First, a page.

Teacher Writes Open Letter Criticizing U.S. Secretary of Education
Teacher Writes Open Letter Criticizing U.S. Secretary of Education
By David Reber / examiner.com
May 28, 2011

In response to Arne Duncan's Open Letter to America's Teachers, Kansas high school teacher, David Reber wrote an open letter of his own that criticized the Secretary of Education's "corporate-style education reform".

The following is the beginning paragraphs of Reber's response.  For the full letter, click the link at the bottom of the page.

 

 

Mr. Duncan,

I read your Teacher Appreciation Week letter to teachers, and had at first decided not to respond. Upon further thought, I realized I do have a few things to say.
 
I’ll begin with a small sample of relevant adjectives just to get them out of the way: condescending, arrogant, insulting, misleading, patronizing, egotistic, supercilious, haughty, insolent, peremptory, cavalier, imperious, conceited, contemptuous, pompous, audacious, brazen, insincere, superficial, contrived, garish, hollow, pedantic, shallow, swindling, boorish, predictable, duplicitous, pitchy, obtuse, banal, scheming, hackneyed, and quotidian. Again, it’s just a small sample; but since your attention to teacher input is minimal, I wanted to put a lot into the first paragraph.
 
Your lead sentence, “I have worked in education for much of my life”, immediately establishes your tone of condescension; for your 20-year “education” career lacks even one day as a classroom teacher. You, Mr. Duncan, are the poster-child for the prevailing attitude in corporate-style education reform: that the number one prerequisite for educational expertise is never having been a teacher.
 
Your stated goal is that teachers be “…treated with the dignity we award to other professionals in society.”
 
Really?
 
How many other professionals are the last ones consulted about their own profession; and are then summarily ignored when policy decisions are made? How many other professionals are so distrusted that sweeping federal legislation is passed to “force” them to do their jobs? And what dignities did you award teachers when you publicly praised the mass firing of teachers in Rhode Island?
 
You acknowledge teacher’s concerns about No Child Left Behind, yet you continue touting the same old rhetoric: “In today’s economy, there is no acceptable dropout rate, and we rightly expect all children – English-language learners, students with disabilities, and children of poverty - to learn and succeed.”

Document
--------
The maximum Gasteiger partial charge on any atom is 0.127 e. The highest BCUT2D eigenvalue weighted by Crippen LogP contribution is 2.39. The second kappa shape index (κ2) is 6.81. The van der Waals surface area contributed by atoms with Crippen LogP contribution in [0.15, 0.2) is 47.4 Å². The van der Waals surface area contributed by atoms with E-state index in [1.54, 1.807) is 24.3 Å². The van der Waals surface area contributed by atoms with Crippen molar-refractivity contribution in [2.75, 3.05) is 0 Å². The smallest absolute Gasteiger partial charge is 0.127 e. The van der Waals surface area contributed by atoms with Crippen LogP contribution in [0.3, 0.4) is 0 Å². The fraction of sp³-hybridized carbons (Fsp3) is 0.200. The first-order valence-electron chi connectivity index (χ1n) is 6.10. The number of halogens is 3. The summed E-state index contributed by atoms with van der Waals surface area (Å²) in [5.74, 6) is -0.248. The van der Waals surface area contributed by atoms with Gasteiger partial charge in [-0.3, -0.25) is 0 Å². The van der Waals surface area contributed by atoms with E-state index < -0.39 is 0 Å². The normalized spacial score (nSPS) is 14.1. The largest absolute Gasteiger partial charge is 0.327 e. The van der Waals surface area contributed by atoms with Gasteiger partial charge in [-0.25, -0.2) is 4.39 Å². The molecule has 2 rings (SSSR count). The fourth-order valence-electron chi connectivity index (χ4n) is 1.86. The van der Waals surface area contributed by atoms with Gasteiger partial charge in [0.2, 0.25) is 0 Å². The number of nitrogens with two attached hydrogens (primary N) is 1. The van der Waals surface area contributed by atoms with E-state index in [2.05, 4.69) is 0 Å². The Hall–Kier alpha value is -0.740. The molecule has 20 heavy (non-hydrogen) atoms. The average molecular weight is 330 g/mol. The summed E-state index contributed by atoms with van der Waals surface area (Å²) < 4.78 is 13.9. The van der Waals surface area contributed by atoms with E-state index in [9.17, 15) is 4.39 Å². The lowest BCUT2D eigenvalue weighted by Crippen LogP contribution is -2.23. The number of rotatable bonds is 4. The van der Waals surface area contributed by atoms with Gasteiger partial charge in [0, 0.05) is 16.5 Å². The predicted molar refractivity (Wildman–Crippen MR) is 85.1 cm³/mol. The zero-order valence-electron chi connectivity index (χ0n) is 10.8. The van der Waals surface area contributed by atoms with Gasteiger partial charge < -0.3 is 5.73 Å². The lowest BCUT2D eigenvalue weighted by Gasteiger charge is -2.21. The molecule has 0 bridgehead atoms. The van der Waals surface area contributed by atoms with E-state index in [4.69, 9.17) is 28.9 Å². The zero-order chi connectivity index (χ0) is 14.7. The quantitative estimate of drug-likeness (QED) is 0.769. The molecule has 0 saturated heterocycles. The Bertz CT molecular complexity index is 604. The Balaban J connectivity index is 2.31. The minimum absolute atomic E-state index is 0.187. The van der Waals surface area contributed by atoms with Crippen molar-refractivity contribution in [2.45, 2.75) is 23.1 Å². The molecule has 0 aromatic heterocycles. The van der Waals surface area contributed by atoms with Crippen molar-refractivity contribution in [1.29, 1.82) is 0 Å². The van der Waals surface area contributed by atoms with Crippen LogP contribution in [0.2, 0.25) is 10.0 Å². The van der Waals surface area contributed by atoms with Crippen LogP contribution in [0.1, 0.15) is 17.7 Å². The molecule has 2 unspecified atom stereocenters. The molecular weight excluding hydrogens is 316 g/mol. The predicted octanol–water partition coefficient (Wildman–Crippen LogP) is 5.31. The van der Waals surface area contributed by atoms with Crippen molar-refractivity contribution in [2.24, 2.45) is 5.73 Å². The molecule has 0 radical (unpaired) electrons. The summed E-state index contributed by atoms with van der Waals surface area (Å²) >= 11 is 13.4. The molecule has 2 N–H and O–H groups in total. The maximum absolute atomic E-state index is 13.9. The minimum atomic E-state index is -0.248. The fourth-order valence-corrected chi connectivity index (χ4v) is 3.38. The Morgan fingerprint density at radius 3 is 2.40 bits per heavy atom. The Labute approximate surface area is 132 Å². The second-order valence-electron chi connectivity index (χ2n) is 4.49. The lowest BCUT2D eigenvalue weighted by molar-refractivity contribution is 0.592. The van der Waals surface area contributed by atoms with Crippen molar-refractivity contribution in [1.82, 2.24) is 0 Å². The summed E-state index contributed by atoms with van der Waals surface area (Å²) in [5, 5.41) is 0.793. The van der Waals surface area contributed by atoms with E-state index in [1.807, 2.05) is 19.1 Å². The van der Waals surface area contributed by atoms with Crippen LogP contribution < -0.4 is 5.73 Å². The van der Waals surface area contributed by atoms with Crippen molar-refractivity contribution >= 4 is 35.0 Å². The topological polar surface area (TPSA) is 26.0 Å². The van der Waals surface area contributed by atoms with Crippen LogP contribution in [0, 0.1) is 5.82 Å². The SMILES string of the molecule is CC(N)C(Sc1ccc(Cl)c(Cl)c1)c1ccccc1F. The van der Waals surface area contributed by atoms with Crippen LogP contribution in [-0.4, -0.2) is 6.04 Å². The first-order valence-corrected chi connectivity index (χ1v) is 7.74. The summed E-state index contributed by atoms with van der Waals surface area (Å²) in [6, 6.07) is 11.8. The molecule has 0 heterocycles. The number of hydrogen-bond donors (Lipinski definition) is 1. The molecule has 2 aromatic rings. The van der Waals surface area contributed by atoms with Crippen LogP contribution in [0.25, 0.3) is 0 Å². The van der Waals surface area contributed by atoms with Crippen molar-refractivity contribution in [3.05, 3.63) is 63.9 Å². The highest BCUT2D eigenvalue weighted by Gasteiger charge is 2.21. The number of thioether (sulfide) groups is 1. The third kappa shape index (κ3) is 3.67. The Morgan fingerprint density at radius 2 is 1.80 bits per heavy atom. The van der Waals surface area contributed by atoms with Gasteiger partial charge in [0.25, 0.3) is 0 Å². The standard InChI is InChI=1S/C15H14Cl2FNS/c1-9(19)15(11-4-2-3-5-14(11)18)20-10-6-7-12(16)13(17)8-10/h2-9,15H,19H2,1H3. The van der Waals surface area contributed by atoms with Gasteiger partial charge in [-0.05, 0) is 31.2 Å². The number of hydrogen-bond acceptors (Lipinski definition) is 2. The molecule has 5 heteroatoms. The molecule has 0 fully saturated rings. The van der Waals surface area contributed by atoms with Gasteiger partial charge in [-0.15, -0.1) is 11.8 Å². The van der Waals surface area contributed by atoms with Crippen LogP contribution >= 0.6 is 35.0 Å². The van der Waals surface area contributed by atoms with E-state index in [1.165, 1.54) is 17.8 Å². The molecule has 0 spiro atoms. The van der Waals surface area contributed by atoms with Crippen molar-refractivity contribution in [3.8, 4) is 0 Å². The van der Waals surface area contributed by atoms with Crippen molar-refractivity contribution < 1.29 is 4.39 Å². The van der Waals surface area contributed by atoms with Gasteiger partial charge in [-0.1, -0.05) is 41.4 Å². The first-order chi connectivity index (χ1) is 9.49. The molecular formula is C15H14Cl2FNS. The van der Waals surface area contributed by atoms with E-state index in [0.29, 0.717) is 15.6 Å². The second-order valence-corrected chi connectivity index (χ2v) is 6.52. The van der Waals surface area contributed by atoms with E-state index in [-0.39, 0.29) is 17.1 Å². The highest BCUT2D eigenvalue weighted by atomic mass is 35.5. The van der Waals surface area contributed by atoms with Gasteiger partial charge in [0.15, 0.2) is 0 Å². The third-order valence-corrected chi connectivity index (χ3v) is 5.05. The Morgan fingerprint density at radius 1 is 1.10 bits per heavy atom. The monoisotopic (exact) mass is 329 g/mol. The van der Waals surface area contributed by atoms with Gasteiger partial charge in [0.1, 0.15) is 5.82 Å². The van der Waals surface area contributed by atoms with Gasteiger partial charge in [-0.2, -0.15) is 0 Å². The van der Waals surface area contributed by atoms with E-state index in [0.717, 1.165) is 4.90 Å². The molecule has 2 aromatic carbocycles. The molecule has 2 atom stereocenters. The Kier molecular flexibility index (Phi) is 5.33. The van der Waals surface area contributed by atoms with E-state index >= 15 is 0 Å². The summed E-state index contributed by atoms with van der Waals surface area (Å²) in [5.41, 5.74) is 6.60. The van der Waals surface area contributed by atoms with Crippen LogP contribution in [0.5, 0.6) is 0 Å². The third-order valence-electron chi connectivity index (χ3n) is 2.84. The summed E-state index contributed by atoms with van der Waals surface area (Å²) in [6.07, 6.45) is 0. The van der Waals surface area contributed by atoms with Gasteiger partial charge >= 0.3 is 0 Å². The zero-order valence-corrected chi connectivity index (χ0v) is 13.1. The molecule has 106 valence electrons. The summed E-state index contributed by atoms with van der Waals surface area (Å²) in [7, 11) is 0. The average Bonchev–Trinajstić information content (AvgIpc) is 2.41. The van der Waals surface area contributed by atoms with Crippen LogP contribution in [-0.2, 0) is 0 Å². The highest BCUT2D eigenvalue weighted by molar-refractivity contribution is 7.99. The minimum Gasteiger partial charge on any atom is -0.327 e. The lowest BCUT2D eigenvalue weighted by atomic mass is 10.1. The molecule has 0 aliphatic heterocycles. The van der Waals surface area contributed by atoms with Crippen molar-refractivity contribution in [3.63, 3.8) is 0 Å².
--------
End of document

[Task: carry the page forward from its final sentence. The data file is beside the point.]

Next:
What other professions are held to impossible standards of perfection? Do we demand that police officers eliminate all crime, or that doctors cure all patients? Of course we don’t.
 
There are no parallel claims of “in today’s society, there is no acceptable crime rate”, or “we rightly expect all patients – those with end-stage cancers, heart failure, and multiple gunshot wounds – to thrive into old age.” When it comes to other professions, respect and common sense prevail.
 
Your condescension continues with “developing better assessments so [teachers] will have useful information to guide instruction…” Excuse me, but I am a skilled, experienced, and licensed professional. I don’t need an outsourced standardized test – marketed by people who haven’t set foot in my school – to tell me how my students are doing.
 
I know how my students are doing because I work directly with them. I learn their strengths and weaknesses through first-hand experience, and I know how to tailor instruction to meet each student’s needs. To suggest otherwise insults both me and my profession.
 
You want to “…restore the status of the teaching profession...” Mr. Duncan, you built your career defiling the teaching profession. Your signature effort, Race to the Top, is the largest de-professionalizing, demoralizing, sweeter-carrot-and-sharper-stick public education policy in U.S. history.  You literally bribed cash-starved states to enshrine in statute the very reforms teachers have spoken against.
4.3 ·
2
Featured Pay Per View Films
The Staging Post: Courageous People Never Give Up! (2017)
61 min The Staging Post follows two Afghan Hazara refugees, Muzafar and Khadim. Stuck in Indonesia after Australia 'stopped the boats' and facing many years in limbo, they built a community and started the school which inspired a refugee education revolution. A real-life...
Within Reach (2013)
87 min Within Reach explores one couple's pedal-powered search for a place to call home. Mandy and Ryan gave up their jobs, cars, and traditional houses to 'bike-pack' 6500 miles around the USA seeking sustainable community. Rather than looking in a traditional neighborhood, they...
Fall and Winter (2013)
102 min This stunning film takes you on a hypnotic journey, reaching to the past to understand the origins of the catastrophic environmental transitions we now face. Over two years, director Matt Anderson traveled 16,000 miles to document firsthand our modern industrial world and the...
Trending Today


Love Films For Action? Become a Patron!

Our Patreon campaign is now live! We hope you'll be among the first to support this new direction for Films For Action. The goal is to go 100% ad-free by next year, and become 100% member supported. A monthly pledge of just $1 -5 dollars per month x a few thousand awesome people will ensure we can continue our work and grow our impact across the world. Click here to join.

Join us on Facebook
Teacher Writes Open Letter Criticizing U.S. Secretary of Education